• provides access to the information and services of 110 government programs from 11 Federal agencies that represent more than $1 trillion in annual benefits.

  • The Government Online Learning Center, is the first milestone of E-Training and has provided over a million training courses and e-books to federal employees since its launch in July.

  • provides citizens a one-stop online portal to 1900 federal parks and other recreation facilities managed by eight Bureaus in four departments.

  • After the E-Grants website deploys in October, there will be a simple one-stop online place for state and local governments, researchers, faith and community based organizations, citizens and businesses to easily look across 500 grant programs to see what grant may meet their needs. Then the section on grant guides at your local bookstore will no longer be larger than the section on college guides.

  • The improved website, selected by Yahoo as one of the 50 “most incredibly useful websites,” now provides government services within three “clicks” of your mouse, as well as easy navigation and better search capabilities.

  • EZ Tax Filing recently announced a unique private-public partnership to provide citizens easier, secure, and free opportunities to prepare and file their taxes via the Internet.

  • creates the largest clearinghouse ever assembled to help organizations find volunteers and people find volunteer opportunities through more than 50,000 organizations in their hometown, across the country, or across the world.

  • Later this fall, a comprehensive Federal website to provide information about government services and resources for the nation’s 54 million people with disabilities will be released.

  • E-Clearance has deployed an integrated database that will enable significant reductions in the security clearance backlog.

  • Recruitment One Stop expanded the existing capabilities of the USAJOBS.GOV web site to provide a one-stop, streamline federal employment application process, improve service delivery to job applicants, and enhance the government's position as a competitor for top talent. Indeed, the new website hosted the Virtual IT Job Fair, which was initiated in response to the Chairman’s request at a hearing of this subcommittee late last year.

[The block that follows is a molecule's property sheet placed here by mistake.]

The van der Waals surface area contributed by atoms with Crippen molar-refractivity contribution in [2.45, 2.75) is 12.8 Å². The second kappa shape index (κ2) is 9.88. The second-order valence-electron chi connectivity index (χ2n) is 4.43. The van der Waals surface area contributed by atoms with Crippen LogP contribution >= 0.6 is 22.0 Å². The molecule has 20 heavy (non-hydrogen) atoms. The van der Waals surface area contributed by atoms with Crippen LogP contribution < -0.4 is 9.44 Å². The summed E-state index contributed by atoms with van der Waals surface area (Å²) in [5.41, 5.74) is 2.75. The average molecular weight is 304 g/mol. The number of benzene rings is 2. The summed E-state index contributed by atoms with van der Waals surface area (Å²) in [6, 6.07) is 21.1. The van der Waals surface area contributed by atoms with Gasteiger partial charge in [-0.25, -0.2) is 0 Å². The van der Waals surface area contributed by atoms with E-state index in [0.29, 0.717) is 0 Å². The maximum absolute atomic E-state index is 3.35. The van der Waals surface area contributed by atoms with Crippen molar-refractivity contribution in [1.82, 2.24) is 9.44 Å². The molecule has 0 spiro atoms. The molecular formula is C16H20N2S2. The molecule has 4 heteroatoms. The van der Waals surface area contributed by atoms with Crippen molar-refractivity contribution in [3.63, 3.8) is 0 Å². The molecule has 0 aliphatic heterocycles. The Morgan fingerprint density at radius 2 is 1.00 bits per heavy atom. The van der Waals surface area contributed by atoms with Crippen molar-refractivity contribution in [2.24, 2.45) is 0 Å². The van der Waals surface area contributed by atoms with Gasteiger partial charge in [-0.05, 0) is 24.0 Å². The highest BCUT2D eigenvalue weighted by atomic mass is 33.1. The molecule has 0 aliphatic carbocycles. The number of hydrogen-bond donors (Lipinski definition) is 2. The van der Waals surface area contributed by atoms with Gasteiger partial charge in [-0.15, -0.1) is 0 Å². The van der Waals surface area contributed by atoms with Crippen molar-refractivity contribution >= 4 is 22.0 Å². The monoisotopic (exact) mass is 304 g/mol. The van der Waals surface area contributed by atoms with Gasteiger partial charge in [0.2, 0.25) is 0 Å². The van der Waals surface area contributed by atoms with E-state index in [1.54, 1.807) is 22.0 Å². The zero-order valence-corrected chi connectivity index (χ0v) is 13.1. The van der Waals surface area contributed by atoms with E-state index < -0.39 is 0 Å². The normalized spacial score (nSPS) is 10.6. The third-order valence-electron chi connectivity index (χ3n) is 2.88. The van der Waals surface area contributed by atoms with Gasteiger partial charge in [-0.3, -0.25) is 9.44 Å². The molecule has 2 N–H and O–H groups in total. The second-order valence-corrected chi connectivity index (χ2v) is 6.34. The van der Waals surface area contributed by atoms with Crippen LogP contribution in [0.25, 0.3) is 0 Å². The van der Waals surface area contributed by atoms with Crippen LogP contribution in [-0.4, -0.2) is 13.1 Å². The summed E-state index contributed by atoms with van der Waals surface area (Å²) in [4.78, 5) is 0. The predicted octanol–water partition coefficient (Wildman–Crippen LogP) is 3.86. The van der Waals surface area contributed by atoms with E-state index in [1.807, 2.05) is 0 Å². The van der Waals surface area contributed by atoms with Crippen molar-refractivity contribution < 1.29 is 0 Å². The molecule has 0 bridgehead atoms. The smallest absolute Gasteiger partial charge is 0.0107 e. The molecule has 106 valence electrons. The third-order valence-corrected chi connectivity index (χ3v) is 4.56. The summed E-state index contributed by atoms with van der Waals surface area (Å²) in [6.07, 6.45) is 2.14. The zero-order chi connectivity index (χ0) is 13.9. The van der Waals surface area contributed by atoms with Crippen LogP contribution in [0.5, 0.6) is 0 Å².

• Project SAFECOM has established a Program Structure with significant State and local representation to improve wireless communications interoperability among first responders at all levels of government.

  • And just today, under the e-Authentication program, we announced a new capability that will facilitate using one digital signature across multiple government activities. Now, a citizen or business can engage in secure transactions without having to buy a new set of credentials for each agency.

We have attached a table of the 24 projects and their managing partner agencies for the Committee’s information.

Barriers to Implementing the Strategy

In order to achieve results from the 24 projects, and to reach the promise of e-government more generally, we have to overcome a number of key barriers that may stand in the way of successful implementation. Recurring barriers include agency culture, lack of a federal architecture, trust, resources, and stakeholder resistance. Several actions we are taking are helping us overcome these barriers, and e-government legislation can increase our chances for success.

Federal Enterprise Architecture

One of the most significant findings to emerge from the e-government initiative came from a review of the federal government’s enterprise architecture. An enterprise architecture (EA) describes how an organization performs its work using people, business processes, data, and technology. EAs are modernization blueprints to reform agency operations by aligning business, information, and technology systems to achieve performance objectives.

OMB is leading the development of a Federal Enterprise Architecture (FEA) with the support of the CIO Council. The purpose of this effort is to identify opportunities to simplify processes and unify work across the agencies and within the many lines of business of the Federal Government. The foundation of the FEA is the Business Reference Model (BRM), which describes the government's lines of business and its services to the citizen independent of the agencies and offices involved. This business-based foundation provides a common framework for improvement in budget allocation, horizontal and vertical information sharing, performance measurement, budget and performance integration, cross-agency collaboration, and e-government, as well as separate component architectures. The lines of business and sub-functions that comprise the BRM represent a departure from previous models of the federal government that use antiquated, stove-piped, agency-oriented frameworks. The BRM is the first layer of the Federal Enterprise Architecture and it is the main viewpoint for our analysis of data, applications and technology. The outcome of this effort will be a more citizen-centered, customer-focused government that maximizes technology investments to better achieve mission outcomes.